I remember being very aware of the shape of my legs, even as a young girl. They were twice the thickness of my friends’.

As we climbed trees lining the school field, one-by-one hoisting ourselves into the leaves, their legs – impossibly spindly to my eye – would delicately propel them up like mosquitoes on water. Meanwhile my strong, sturdy legs would boost me from platform to platform like tightly wound springs.

I was one of the only girls of Polynesian descent at an affluent, predominantly white school. My father is half-Tokelauan. That sounds ridiculous now, especially that I live in New York where every train ride is an informal United Nations meeting and I am 100 per cent placed in the ‘white girl’ category, but I felt at the time I was a bit different from my schoolmates. I even recall being labeled the ‘token black girl’ of our friend group. Cringe.

But my legs were definitely always bigger than the rest as a kid. In those tree-climbing days, I used to go home and assess the dimensions of my thighs. Mine had just grown to adult-size earlier than everyone else, I told myself. As long as they didn’t get any bigger, I’d be just like everyone else as a grown-up.

Whoever taught me this skill of self-reassurance I owe deeply.

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There were earlier anxieties, as well.

When I started growing inch-long dark hairs on my legs at primary school, my baggy denim ¾ shorts did nothing to hide it. ‘You’ve got hairy legs,’ Pirimi, the first of many to notice, teased. He wasn’t wrong.

I don’t know when I started telling people I’d inherited my dad’s legs. I guess when I decided they were so bad I had to make a comment on them.

I got a real shock in 2008 when a workmate, someone who you’d say back then had ‘legs for days’, told ME I had the ‘best legs’. Not sure she qualified it. In the office? I was confused. It was her who had the ‘best legs’. She was too kind to be making a mean joke, but I certainly considered it.

Legs are pretty weird. And there’s apparently so many things that can go wrong with them: kankles, hairy, too muscly, too short, fat knees, pale, blotchy, wobbly thighs, saddle-bags, varicose veins, cellulite. I can’t think of many chicks who would say they love their legs.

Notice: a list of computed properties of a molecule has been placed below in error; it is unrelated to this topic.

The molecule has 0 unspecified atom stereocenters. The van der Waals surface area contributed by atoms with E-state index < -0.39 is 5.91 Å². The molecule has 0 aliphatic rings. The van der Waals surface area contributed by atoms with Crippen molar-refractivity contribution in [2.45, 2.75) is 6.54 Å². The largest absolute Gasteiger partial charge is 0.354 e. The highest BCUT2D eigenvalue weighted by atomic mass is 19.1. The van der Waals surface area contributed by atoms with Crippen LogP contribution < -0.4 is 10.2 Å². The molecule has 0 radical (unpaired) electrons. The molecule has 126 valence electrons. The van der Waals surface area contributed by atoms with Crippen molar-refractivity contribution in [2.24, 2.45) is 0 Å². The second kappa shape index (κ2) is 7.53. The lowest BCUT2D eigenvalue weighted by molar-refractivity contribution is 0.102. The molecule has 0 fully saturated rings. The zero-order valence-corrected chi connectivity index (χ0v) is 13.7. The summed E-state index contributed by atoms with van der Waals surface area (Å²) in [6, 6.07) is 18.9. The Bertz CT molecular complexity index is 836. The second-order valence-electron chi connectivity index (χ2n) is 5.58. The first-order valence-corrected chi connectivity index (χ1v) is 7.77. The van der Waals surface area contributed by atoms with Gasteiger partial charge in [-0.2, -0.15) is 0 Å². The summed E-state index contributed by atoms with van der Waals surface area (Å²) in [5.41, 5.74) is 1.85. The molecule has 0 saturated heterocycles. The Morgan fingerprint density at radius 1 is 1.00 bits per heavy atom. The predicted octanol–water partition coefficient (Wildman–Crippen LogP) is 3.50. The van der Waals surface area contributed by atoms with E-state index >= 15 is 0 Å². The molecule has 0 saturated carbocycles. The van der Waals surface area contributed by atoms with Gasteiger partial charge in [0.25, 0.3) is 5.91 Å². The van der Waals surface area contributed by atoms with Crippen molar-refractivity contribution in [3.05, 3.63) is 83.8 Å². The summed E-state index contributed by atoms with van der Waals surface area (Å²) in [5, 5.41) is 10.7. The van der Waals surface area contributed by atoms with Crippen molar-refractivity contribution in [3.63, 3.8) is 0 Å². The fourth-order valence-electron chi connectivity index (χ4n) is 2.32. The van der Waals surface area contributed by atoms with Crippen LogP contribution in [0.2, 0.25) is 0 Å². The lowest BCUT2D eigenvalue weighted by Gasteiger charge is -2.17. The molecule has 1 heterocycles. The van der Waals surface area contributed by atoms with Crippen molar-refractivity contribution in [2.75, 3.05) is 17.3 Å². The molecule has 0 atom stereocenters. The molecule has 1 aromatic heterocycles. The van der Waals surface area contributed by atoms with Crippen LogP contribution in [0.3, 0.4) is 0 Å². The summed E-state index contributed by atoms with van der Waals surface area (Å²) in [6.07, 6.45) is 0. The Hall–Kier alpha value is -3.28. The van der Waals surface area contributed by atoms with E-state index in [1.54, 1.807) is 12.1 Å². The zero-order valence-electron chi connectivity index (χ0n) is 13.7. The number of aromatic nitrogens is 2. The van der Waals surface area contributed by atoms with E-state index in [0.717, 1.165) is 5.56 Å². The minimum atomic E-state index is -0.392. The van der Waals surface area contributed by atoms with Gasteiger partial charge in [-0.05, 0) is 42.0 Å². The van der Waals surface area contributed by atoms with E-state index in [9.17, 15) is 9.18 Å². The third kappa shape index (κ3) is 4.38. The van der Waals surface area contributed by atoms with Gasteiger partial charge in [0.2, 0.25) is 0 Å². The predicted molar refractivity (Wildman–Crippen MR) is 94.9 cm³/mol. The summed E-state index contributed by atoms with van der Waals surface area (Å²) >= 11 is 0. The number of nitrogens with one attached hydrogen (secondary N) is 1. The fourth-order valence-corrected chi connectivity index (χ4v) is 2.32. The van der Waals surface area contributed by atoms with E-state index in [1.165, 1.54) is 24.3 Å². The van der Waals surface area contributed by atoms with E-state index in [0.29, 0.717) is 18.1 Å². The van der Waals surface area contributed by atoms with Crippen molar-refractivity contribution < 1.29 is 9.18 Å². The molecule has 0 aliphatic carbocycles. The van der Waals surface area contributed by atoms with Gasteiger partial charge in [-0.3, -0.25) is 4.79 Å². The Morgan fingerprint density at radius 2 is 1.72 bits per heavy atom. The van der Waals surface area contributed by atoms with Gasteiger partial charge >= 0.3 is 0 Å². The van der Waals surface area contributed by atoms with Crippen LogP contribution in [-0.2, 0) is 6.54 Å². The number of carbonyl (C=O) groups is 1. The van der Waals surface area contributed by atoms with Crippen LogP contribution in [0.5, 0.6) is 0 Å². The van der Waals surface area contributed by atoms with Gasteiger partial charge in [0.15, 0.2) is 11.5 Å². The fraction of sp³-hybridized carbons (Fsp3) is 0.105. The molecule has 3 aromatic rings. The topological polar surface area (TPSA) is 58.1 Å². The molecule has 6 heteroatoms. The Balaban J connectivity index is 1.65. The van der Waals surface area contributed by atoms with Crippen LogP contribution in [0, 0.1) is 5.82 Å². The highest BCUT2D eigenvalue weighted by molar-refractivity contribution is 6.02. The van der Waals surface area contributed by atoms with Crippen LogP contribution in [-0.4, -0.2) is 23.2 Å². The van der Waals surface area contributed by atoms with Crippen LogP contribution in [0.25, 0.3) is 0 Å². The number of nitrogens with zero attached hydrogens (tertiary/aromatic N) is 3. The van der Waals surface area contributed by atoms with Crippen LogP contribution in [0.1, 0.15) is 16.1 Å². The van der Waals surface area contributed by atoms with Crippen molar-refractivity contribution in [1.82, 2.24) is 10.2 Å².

Too many legs, too furry, too skinny, knobbly knees…can’t win.

It wasn’t until a decade later that I came to appreciate what I have. Not that I would say I have great legs, but there are so many versions of attractive. So many more versions of attractive when you move to a city with diversity.

And do you remember how people used to say, ‘Does my butt look big in this?’ Body image has changed so much since then that now, if your butt didn’t look big in something, you’d be squatting, stuffing and shape-wearing to make sure it did.

Now my short legs and chubby knees are fine. Assessing my ‘Instagram engagement’ recently a friend commented ‘your leg pics are popular’. Walking down the street the other day a wolf-whistler yelled ‘I like your legs!’. Lol. And I learned that not everyone can drop down on the dance floor and bounce up and down without falling over – a true skill.

So I can only look back at all of that insecurity in my younger years and see a shitload of wasted time. What I thought was my worst physical quality I’d now count as one of my better ones.

Society’s perception of beauty is fucked and mutable, enjoy what you have or you might look back and see you wasted a stupid amount of time worrying about something you shouldn’t have.

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